5 beautiful lesser-known artworks of India
India is a multicultural nation, and the variety of its indigenous folk arts and handicrafts is a manifestation of this. Embroideries, paintings, handicrafts, and other traditional Indian arts are among them. These lovely art forms have been handed down through the years, are still alive and well despite the modernist movement, and continue to pique people’s interest in the local arts. Every state in India has its own particular folk art tradition that sets it apart from the others. We are truly fortunate to have received such a rich legacy of diverse art and culture. However, although certain art forms are well-known worldwide, others are restricted to a given region. Here are five incredible artworks of India that you should know about. (Also read: 6 Incredible tribal and folk art forms of India you should know about )
1. Naga handicraft
The Nagas are well known for their deeply ingrained culture, which is very evident in their artwork and handicrafts. The tribe is renowned for producing unique handicrafts using wood, cane, and other easily accessible forest raw materials. This tribe, which is based in Nagaland, produces absolutely stunning handicrafts like baskets, bowls, décor, carved seats, shawls, scarves, and bags.
2. Rogan painting
This craft is a form of surface embellishment and practised for over a hundred years but now there are only a few Roghan painters left in India today. In this art, a unique castor-based paste is utilised. With the help of the fingers of the left hand, the kalam, an iron rod that is flat on both ends, is used to paint half of the design. The opposite side of the material is then imprinted with it by pressing the two parts together.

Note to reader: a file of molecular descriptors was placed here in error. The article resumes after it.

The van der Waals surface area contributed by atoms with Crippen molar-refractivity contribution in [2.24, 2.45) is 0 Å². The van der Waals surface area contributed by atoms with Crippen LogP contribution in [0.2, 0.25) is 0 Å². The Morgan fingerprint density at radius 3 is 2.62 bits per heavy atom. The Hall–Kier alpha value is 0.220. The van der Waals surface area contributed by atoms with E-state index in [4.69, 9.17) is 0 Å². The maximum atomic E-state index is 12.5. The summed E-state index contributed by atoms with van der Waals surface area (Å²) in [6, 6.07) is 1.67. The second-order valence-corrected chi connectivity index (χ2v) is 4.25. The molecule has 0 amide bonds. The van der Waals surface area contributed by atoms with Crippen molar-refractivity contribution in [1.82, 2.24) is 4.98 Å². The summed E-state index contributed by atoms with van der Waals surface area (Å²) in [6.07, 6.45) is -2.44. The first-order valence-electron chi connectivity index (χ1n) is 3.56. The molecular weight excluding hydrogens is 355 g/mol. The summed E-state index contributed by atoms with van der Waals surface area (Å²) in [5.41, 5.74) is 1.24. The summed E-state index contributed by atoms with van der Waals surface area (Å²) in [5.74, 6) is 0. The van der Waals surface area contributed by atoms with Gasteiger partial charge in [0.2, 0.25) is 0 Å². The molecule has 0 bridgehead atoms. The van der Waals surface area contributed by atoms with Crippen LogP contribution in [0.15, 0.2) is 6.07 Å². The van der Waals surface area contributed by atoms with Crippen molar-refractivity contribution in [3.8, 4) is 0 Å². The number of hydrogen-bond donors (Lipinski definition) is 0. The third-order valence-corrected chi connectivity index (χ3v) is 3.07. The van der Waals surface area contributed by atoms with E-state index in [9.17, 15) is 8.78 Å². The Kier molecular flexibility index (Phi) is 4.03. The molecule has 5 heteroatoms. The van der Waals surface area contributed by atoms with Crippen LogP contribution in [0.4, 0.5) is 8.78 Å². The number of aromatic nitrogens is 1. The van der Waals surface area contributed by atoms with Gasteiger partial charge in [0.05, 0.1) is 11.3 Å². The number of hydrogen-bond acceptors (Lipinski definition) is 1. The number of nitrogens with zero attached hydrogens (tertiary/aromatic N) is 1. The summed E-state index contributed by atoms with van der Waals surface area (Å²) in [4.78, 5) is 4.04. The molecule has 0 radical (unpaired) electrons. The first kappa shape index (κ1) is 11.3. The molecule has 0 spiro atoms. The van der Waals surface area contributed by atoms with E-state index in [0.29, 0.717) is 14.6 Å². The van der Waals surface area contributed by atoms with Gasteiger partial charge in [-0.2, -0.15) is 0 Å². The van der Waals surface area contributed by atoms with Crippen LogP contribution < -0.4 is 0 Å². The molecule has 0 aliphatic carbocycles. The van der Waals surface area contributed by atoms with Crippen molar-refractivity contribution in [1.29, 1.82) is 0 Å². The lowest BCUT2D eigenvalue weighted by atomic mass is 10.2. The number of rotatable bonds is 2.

3. Dhokra handicraft
Tribes that specialise in Dhokra crafts can be found in the Bastar region, a district in Chhattisgarh. India has been using the wax casting technique for more than 4,000 years. The dancing girl of Mohenjo-Daro is one of the earliest dhokra artefacts that is now known. These products are in high demand both domestically and abroad due to their rustic simplicity, alluring folk motifs, and robust forms.
4. Kauna art
Kauna reed purses and mats are not only super stylish and cosy but also environmentally responsible. Kauna bags are made from water reed grass grown in the marshy and wet plains of Imphal valley in Manipur. Craftsmen use a special double-weaving method that involves numerous joints and knots to produce elaborate baskets, wine racks, furniture, etc.
5. Meenakari art
Meenakari is a centuries-old art form that uses colourful enamel to decorate metal. It is renowned for its superb patterns and exquisite colour schemes. “Meenakars” are the name given to the artisans who practise this technique. The art form mostly entails creating vibrant jewellery. This artwork creates handicrafts by enamelling metal surfaces with gold or silver and embellishing them with stones.
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